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I have a Charmglow 300TQ unvented gas fireplace. It worked beautifully until I had the 100 lb bottled gas tank refilled three days ago. I am now having two problems, which I imagine are related: 1) The pilot burns just fine but the flame won't come on by itself when the room temperature drops. This has never been an issue before. 2) I have to turn the flame on manually. It stays lit for 5 to 10 minutes and then the entire heater--both the flame and the pilot--shuts down. It lights again immediately and again, the pilot will stay on but the flame doesn't come on automatically.

I take the fake logs out and clean the pilot assembly (including the nozzle the gas emerges from) every time I refill the tank.

I've done all the troubleshooting steps I can do without a multimeter, but I'm ordering one today so that I can do those steps, too.

One note: If the pilot assembly needs replacing, I'm going to have to do it myself. I'm ... let's say financially challenged right now. I can't afford labor to have someone come in. Is this something I'll be able to do myself or am I up the proverbial creek? Anybody have a rough idea of the cost of a pilot assembly? I've looked online but I can't seem to find my model Charmglow anywhere. I suspect it's pretty old since it was here when I bought the house four years ago and the guy who sold me the place didn't leave anything new behind.

I'd be grateful for any input anyone has.

  • Can you post a picture of the pilot assembly? If it's just a basic thermocouple you can likely replace just that part. Depending on "which" thermocouple you need it could be $5 to $30 USD, although fairly standard, there are some oddballs and hard to find. What's important is the nut where the thermocouple connects to the gas valve being identical. Be very careful NOT to mess up the threads where the thermocouple connects to the gas valve, that is an expensive mistake. – Tyson Feb 7 '17 at 1:00
  • Thanks, Tyson! I'll try to get a photo of it. The other thing I probably should have mentioned is I see people on various sites talking about a wall switch, but mine doesn't have one. There's just a dial to light the pilot and then dial up the flame. I don't know whether that makes a difference. Anyway, I'll try to get a picture to post. Thanks again! – Lizzie Mills Feb 7 '17 at 18:47
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Standard gas log sets are fairly simple. If the gas fireplace shuts off after a few minutes, it's pretty much always going to be a pilot head issue, or a valve issue. Take note that it’s the pilot head, not the thermocouple. The whole assembly is usually replaced, and they usually come at the same price. New models usually come with improved designs.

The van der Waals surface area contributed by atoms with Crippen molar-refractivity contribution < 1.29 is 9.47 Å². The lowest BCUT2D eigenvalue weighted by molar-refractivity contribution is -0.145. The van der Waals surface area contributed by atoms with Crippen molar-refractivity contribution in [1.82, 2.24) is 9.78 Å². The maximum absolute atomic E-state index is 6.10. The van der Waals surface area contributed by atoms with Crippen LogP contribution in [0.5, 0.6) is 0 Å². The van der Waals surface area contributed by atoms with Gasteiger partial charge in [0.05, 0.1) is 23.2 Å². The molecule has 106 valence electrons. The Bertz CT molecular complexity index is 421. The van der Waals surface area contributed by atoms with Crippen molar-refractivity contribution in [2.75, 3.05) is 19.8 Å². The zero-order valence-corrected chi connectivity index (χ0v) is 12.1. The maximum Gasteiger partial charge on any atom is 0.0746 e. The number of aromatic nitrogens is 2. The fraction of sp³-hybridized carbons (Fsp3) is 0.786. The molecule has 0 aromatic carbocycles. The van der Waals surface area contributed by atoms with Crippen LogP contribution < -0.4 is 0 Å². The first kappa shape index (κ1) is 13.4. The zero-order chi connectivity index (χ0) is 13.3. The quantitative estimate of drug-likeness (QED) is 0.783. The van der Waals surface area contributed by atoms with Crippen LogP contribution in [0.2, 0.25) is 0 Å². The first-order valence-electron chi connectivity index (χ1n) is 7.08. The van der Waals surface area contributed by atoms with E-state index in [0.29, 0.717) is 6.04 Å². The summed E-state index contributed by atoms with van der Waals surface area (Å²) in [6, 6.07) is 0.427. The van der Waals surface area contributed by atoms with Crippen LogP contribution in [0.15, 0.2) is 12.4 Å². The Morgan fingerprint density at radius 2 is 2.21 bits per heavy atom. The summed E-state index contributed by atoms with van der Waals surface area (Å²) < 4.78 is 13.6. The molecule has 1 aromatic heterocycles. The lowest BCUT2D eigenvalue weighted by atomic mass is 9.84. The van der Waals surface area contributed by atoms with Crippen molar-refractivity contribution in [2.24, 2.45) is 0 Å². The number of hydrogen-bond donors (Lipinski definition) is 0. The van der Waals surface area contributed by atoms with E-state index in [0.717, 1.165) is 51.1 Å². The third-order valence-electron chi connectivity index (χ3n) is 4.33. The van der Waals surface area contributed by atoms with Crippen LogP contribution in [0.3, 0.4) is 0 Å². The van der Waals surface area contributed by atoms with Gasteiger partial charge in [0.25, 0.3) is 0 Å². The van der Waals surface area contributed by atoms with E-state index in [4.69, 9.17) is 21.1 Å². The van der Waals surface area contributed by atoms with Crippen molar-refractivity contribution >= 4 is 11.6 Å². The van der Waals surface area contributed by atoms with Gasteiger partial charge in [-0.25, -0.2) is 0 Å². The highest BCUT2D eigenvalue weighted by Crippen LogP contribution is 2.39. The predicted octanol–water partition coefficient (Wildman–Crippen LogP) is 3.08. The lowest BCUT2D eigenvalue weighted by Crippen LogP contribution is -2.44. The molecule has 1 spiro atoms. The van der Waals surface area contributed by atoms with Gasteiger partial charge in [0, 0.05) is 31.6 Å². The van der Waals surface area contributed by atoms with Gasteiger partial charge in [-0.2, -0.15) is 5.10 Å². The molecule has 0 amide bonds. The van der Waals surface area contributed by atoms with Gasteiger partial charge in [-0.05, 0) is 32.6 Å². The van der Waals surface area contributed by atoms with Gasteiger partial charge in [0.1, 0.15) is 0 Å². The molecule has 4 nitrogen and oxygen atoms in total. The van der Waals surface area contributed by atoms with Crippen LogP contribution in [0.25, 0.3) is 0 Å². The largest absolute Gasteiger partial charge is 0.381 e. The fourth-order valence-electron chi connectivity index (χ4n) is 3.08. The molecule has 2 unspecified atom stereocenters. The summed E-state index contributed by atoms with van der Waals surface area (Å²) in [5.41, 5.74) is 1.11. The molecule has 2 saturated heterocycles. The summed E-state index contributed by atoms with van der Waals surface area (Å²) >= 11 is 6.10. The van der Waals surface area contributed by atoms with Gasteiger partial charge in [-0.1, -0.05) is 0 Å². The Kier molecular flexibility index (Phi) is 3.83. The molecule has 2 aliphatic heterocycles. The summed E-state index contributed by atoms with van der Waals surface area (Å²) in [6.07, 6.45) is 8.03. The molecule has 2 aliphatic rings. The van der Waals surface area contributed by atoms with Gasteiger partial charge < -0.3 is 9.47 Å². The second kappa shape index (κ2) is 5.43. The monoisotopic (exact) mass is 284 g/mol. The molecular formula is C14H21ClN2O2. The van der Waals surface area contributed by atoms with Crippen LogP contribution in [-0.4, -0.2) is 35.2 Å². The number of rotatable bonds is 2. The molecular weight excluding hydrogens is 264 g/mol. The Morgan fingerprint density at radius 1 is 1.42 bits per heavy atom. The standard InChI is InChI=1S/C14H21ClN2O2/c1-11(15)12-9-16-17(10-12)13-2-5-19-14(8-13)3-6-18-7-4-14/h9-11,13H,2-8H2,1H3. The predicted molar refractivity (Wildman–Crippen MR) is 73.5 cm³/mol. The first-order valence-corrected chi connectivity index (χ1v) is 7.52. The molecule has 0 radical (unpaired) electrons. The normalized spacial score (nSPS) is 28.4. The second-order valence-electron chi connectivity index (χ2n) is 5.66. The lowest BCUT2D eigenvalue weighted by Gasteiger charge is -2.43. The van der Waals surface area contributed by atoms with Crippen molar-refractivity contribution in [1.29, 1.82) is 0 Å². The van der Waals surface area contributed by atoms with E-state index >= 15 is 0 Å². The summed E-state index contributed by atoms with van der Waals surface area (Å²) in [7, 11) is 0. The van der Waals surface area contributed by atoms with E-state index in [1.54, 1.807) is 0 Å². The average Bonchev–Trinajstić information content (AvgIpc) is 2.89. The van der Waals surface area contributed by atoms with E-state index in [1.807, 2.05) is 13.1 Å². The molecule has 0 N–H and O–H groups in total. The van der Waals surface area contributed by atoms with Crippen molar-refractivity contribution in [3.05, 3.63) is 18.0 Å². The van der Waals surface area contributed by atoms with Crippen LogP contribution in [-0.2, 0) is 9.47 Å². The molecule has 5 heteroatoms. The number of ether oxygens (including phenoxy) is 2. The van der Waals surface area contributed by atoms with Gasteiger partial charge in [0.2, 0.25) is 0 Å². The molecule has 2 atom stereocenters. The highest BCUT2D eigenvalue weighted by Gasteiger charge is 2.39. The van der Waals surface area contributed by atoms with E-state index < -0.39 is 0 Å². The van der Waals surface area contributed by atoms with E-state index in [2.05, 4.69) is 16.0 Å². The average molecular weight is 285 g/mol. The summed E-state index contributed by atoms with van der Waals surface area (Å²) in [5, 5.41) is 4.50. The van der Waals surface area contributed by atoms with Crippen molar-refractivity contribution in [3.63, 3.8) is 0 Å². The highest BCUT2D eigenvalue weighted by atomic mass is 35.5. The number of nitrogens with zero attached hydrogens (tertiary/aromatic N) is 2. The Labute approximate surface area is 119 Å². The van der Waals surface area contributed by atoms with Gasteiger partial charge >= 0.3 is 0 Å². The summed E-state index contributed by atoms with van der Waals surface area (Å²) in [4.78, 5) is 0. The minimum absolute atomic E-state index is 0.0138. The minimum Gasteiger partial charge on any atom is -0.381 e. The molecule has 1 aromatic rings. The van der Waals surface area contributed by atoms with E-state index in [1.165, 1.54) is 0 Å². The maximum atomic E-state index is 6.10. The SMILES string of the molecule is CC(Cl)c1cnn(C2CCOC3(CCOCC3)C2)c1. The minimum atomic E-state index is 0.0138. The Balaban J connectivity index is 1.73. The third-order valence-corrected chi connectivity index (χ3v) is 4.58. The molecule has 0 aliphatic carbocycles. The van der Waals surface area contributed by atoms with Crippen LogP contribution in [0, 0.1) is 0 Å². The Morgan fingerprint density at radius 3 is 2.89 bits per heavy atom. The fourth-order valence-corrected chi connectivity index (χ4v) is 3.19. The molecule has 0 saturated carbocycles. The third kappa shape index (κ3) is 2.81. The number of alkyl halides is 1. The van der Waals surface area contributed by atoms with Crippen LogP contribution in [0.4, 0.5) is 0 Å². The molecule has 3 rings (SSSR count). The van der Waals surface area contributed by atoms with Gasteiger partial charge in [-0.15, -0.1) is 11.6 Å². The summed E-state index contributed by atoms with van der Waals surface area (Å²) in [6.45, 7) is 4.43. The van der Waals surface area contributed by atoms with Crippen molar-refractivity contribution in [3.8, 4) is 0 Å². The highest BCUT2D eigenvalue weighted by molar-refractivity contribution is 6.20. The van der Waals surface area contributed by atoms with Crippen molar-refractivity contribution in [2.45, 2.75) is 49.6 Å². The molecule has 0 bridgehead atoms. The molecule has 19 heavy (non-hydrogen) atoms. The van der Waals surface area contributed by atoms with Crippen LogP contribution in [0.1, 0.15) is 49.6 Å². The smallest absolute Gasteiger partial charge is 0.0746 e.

It is recommended to replace the whole pilot head instead of just the thermocouple. If you're still having issues that the gas fireplace will not stay lit, then the valve needs to be replaced. There are just no other moving parts that can go wrong on this.

One thing you can try gas fireplace shuts off after a few minutes: there's a small screw on your valve that regulates the size of your pilot flame. You can turn that screw to make it bigger. This can be done in case the pilot flame is too small to do its job. Be careful though, sometimes the screw has a spring behind it and will shoot out and you'll have a difficult time finding it. If you mess with the screw, slowly relieve pressure and make sure it's still threaded into the valve.

If this doesn’t resolve the problem, you may want to consider replacing the valve. Here’s a useful article regarding DIY valve replacement. Hope this helps.

  • Thank you for this great info. I'll try each tip, starting with the easiest and stopping at the one that works. Thank you again! – Lizzie Mills Apr 16 '17 at 11:08
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I had the same problem -- the fireplace would light and then turn off. I replaced the thermocouple because it did not know the flame was lit. This did not work.

I replaced the control box, model DS 845, and it works great. I bought it on Amazon for $160.

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My pilot would light, main burners would come on for about 30 seconds, then go out. Sometimes if you turned the thermostat all the way up it would burn slightly longer. I used some contact cleaner I had handy, and blew out the orifice for the pilot light. Now have a nice blue flame, and no more issues! Apparently the pilot flame was not quite hot enough to keep the valve open. I thought it looked ok, but I was mistaken.

  • Hello, and welcome to Home Improvement. Thanks for the answer; keep 'em coming. And, you should probably take our tour so you'll know how best to contribute here. – Daniel Griscom Oct 16 at 16:34

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